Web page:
Decisions, decisions

With football supporters regularly lambasted for their fast-changing opinions on their sides' staff and players, it sometimes turns out that the ficklest fans can actually be found in the boardroom – as Sir Bobby Robson has found out of his chairman, Freddy Shepherd

Anyone who has looked at football internet message boards will know the form by now. Alongside the well in­­formed contributors, there are always a few who offer only irate bluster and bombast, often expressed in capital letters. Unfortunately for Newcastle United supporters, one such person appears to be in charge of their club.

Freddie Shepherd (“You know who we want to buy – that Kloovert”) didn’t exactly cover himself in glory during the summer when he announced to the press that Sir Bobby Robson would be departing at the end of the season, before Sir Bobby himself had been given the news. Subsequent wheeler-dealing in the transfer market, of which his manager appeared to know very little, will not have boosted Freddie’s standing around St James’ Park. And now the coup de grace, with Sir Bobby sacked four games into the season, essentially because a referee didn’t think that Craig Bellamy was heading goalwards when dispossessed by Thomas Sorensen’s hand at Villa Park on August 28; a Newcastle team with Alan Shearer demoted to substitute lost the match and Sir Bobby was gone – an honourable man deprived of a dignified exit from football.

Of course, the Newcastle board may simply have been waiting for the first defeat as a convenient excuse to make a change, but why wait until after the season had started, especially given that they don’t seem to have a replacement lined up? Gérard Houllier was quickly installed as 7/4 favourite, but insisted that he knew nothing about it – and this may be true given Shepherd’s assertion earlier in the year that the next manager “would be a Geordie”, which seems to narrow the field rather. (If this bloodline rule had been in place earlier, some would say that Sir Bobby himself wouldn’t have qualified as he’s from Langley Park, a long way from Tyneside.)

However, the obvious candidate, Steve Bruce, will cost at least £5 million to prise away from Birmingham and it seems unlikely that Shearer would be placed in sole charge straight away. “In this business there is no room for sentiment,” said Shepherd. Nor, he might have added, for any sort of coherent plan­ning.

One group of people who should be appreciative of Shepherd at the moment is Everton fans. Without Newcastle’s surprise appearance as bidders for Wayne Rooney (their confidence bolstered, it appears, by the fact that Shepherd’s son, Kenny, does some work for Rooney’s agents), Manchester United would have had the field to themselves and therefore have paid a lot less than the £25m they finally parted with. In fact, after the deal, Sir Alex Ferguson admitted that had Newcastle not started bidding and Everton started negotiating, he would have waited for some future transfer window before making a move.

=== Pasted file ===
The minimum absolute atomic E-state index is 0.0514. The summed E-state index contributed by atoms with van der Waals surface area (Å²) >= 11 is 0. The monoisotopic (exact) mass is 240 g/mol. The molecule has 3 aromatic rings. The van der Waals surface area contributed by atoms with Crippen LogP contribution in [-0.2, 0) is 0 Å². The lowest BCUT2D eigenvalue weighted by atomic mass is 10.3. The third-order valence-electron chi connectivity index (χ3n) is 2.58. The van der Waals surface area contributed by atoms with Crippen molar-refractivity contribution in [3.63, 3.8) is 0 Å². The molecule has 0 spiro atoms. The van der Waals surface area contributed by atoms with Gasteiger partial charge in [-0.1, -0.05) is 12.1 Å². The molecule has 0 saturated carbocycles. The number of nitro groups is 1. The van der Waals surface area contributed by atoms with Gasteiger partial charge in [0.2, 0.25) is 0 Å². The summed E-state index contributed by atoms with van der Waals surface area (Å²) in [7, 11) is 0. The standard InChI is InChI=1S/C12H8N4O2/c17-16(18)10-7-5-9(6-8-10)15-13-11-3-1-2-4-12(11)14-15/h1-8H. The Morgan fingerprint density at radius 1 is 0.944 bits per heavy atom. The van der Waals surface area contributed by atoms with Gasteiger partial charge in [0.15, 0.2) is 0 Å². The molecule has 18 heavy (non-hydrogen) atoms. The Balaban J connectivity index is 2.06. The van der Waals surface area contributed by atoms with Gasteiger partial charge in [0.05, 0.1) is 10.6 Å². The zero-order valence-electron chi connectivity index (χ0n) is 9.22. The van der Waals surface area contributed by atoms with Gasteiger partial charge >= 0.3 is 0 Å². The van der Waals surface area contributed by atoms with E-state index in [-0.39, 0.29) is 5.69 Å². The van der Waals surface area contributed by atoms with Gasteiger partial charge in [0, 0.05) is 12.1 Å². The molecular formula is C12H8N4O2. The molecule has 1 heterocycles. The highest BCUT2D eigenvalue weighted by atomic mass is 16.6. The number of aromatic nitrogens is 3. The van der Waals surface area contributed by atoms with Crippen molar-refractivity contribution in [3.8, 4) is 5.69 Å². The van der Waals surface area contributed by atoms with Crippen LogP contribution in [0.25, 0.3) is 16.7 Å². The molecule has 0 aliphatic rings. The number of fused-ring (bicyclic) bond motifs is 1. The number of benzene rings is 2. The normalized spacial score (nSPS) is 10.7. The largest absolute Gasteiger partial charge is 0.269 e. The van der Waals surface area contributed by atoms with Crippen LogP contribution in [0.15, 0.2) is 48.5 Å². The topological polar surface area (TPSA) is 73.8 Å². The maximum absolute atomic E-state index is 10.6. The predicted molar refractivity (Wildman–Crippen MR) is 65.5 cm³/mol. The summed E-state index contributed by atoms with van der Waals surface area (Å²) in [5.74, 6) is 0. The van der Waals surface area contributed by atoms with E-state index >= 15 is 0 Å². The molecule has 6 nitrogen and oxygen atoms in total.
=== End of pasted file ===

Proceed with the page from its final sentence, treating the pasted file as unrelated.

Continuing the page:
Everton might not have had time to spend any of the proceeds but they have at least forestalled any prospect of coming under pressure from their creditors – Leeds and others will know what sort of effect that can have on team morale. However, Shepherd’s counterpart, Bill Kenwright, has come under a blizzard of criticism lately (some of it from within the boardroom) and now faces what seems likely to be a hostile EGM in early September. As mentioned in WSC 211, a “Kenwright Out” campaign began during the close season; members of the Ever­ton Shareholders’ Association have since accused him of making the worst misjudgement in the club’s history and insist that he will be forever known as “the man who sold Wayne Rooney”.

It is fair to say that Kenwright has not been the most dynamic of chairmen over the past few years as the club has sunk further into bottom-half mediocrity. It might also be argued that the right time to look for investment to reduce the club’s considerable debts (which have now led to an rather odd alliance with a Brunei-based investment fund connected to the influential agent, Jerome Anderson) was the summer of 2003, when Everton just missed out on a UEFA Cup place.

But it still seems absurd that Kenwright should be singled out, in some sections of the press as well as among a vocal minority of Everton supporters, for not doing more to hold on to Rooney. Having stalled on signing a new contract since Euro 2004, the player’s advisors waited until three days before the transfer window closed before formally requesting a move (and that only happened after what seems to have been a stormy meeting with David Moyes). Rooney may have been Everton’s best player of modern times, but if he doesn’t want to stay at the club then Kenwright and his board are entitled to look for a buyer now, especially given that the alternative was losing him for nothing later.

Everton have endured turbulent times since their last championship-winning team in the late 1980s, but they are among the 18 clubs to have won the League since Newcastle United last did, in 1927. With a man of the calibre of Freddie Shepherd at the helm, that run is likely to go on for a while yet.

From WSC 212 October 2004. What was happening this month